The Office for National Statistics says that average weekly earnings in the three months to February rose 2.8 percent from the year before, ahead of the 2.7 percent inflation recorded during the month. That means households should have a bit more in their pockets to spend following a period when price increases have eaten away at their purchasing power.
The squeeze on household incomes was largely due to Britain's vote in June 2016 to leave the European Union. The surprise vote led to a sharp fall in the value of the pound, which raised the cost of imported goods, notably food and energy. By the early months of 2017, inflation was rising faster than wages - a net drag on the economy as households spent less.
Though wages have picked up more slowly than many economists had anticipated, the Bank of England has positioned itself to raise interest rates again soon to keep a lid on inflation.
The bank has been expecting a pick-up in pay as a drop in unemployment boosted workers' bargaining power. Tuesday's figures showed there were 1.42 million unemployed people in Britain in the three months to February, 16,000 fewer than the previous three-month period, and that the unemployment rate was at 4.2 percent, its lowest since 1975.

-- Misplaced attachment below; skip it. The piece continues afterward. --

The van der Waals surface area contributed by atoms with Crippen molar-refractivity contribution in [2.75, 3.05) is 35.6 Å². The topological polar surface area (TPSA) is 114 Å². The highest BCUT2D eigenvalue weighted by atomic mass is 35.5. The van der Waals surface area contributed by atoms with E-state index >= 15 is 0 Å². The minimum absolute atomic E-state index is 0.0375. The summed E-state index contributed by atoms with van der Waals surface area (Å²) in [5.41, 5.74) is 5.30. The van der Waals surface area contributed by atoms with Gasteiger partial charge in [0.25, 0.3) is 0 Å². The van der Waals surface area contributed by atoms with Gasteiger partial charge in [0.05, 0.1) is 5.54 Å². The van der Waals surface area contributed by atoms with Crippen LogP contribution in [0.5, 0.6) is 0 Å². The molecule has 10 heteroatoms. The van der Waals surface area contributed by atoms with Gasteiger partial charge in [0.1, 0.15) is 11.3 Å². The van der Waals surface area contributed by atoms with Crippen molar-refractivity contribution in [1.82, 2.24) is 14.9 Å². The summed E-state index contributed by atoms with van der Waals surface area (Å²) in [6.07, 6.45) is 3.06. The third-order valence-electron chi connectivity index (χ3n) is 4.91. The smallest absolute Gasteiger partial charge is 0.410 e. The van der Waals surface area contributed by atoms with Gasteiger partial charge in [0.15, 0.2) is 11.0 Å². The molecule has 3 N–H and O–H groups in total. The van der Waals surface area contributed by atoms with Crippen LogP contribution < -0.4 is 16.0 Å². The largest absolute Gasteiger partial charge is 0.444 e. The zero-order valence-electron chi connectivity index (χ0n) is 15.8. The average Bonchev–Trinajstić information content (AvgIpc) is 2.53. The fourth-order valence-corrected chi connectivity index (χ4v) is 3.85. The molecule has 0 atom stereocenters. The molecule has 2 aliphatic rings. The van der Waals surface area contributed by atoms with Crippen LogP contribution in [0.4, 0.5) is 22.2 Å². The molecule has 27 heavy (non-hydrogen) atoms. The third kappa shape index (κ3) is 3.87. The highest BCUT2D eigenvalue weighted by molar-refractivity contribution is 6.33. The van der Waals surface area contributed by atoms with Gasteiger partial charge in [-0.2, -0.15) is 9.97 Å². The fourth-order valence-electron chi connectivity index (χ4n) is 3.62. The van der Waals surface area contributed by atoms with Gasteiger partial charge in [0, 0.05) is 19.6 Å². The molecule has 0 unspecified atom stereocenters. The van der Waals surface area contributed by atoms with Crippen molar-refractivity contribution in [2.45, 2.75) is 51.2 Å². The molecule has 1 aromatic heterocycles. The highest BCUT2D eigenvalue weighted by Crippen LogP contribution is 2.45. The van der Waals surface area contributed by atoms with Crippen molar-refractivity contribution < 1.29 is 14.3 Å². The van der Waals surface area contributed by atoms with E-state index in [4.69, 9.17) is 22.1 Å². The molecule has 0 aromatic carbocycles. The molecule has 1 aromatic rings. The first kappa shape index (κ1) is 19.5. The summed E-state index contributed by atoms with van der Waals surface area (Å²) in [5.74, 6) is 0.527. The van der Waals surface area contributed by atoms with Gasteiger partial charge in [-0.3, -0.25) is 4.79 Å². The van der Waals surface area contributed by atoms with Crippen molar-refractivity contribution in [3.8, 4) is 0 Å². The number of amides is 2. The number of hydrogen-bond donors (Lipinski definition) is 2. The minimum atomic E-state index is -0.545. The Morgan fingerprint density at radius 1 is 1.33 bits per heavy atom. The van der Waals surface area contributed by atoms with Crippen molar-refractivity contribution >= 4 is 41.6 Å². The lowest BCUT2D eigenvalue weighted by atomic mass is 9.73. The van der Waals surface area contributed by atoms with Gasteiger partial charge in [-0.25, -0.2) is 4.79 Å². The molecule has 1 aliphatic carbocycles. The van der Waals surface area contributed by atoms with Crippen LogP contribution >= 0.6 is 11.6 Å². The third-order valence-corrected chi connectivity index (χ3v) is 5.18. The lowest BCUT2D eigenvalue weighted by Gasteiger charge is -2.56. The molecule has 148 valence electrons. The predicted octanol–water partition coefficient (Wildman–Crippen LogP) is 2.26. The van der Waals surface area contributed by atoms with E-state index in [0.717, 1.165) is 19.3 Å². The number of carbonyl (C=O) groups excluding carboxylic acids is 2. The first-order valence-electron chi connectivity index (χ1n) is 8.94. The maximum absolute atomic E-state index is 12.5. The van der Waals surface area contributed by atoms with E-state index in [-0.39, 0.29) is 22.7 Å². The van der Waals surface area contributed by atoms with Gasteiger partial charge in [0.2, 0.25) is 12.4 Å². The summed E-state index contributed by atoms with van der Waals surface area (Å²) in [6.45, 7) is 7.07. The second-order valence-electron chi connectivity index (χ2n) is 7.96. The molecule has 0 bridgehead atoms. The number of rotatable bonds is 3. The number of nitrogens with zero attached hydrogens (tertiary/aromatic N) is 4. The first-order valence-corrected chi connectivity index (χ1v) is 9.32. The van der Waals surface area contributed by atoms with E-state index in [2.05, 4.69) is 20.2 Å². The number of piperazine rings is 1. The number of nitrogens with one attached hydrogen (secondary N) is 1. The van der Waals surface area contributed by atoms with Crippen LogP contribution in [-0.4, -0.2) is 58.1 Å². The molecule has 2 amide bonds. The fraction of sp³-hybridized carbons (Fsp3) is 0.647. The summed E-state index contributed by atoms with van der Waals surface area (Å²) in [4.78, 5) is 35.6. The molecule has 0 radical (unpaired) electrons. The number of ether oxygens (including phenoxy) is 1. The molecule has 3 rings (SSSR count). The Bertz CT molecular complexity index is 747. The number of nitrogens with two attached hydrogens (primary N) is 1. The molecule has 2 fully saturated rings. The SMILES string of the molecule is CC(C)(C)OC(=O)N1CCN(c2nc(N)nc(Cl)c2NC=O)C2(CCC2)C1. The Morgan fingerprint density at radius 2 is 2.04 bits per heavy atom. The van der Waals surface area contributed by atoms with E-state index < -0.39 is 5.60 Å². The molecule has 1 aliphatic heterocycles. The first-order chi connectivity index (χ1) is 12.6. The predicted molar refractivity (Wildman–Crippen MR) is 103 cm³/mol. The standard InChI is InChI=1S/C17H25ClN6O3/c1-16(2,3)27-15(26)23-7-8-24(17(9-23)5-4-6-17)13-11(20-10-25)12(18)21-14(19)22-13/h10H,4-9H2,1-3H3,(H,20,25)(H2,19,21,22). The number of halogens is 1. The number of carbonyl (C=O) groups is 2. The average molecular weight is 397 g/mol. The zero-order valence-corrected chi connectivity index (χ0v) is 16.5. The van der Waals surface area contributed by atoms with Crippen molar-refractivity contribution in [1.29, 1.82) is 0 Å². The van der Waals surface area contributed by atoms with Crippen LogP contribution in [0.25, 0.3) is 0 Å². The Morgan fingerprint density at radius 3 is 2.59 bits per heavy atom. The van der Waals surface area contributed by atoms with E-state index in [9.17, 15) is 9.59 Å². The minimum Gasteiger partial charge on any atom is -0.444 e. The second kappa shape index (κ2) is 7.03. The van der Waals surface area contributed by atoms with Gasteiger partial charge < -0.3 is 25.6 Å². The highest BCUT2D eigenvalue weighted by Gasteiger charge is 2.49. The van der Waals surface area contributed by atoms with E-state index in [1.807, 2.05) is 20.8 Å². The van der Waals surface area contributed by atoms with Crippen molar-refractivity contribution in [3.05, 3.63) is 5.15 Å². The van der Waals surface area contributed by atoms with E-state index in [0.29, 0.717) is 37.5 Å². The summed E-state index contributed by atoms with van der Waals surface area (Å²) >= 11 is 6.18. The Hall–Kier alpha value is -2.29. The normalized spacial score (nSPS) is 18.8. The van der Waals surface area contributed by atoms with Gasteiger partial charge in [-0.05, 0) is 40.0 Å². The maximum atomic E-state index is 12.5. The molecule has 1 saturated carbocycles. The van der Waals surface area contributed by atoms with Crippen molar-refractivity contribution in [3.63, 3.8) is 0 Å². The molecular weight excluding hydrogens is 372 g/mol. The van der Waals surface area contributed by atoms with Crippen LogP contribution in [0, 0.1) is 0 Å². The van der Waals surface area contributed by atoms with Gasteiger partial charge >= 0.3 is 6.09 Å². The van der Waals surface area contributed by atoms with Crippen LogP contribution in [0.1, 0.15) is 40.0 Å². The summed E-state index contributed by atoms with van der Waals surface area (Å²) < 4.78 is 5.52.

The Bank of England has hinted that it could increase its main interest rate by a quarter-point to 0.75 percent at its next policy meeting on May 10. The bank is tasked with setting policy to achieve an inflation rate of around 2 percent and updated figures due Wednesday are not expected to show much change in the annual rate in March.
"The figures reinforce expectations the Bank of England will lift interest rates at its May policy meeting," said Ben Brettell, senior economist at stockbrokers Hargreaves Lansdown. "Markets are now pricing in an 85 percent chance of a rate rise."
That probability is evident in the performance of the pound which has rallied this year, particularly in the past few trading sessions. After the labor market figures it was steady at $1.4363, its highest since the Brexit vote.
As well as expectations of higher interest rates, the currency has been buoyed by waning concerns over Brexit after the British government agreed on the outlines of a transition deal with the EU after it leaves in March 2019. During the transition, Britain will remain part of the frictionless single market and customs union until the end of 2020, assuaging some of the concerns of businesses.
However, Brexit worries have the potential to re-emerge over coming months as the actual date of departure approaches and if a deal with the EU proves thorny - a failure to achieve a post-Brexit deal would mean there is no transition.
"Brexit talks still have the potential to get noisy in the autumn," said James Smith, developed markets economist at ING.
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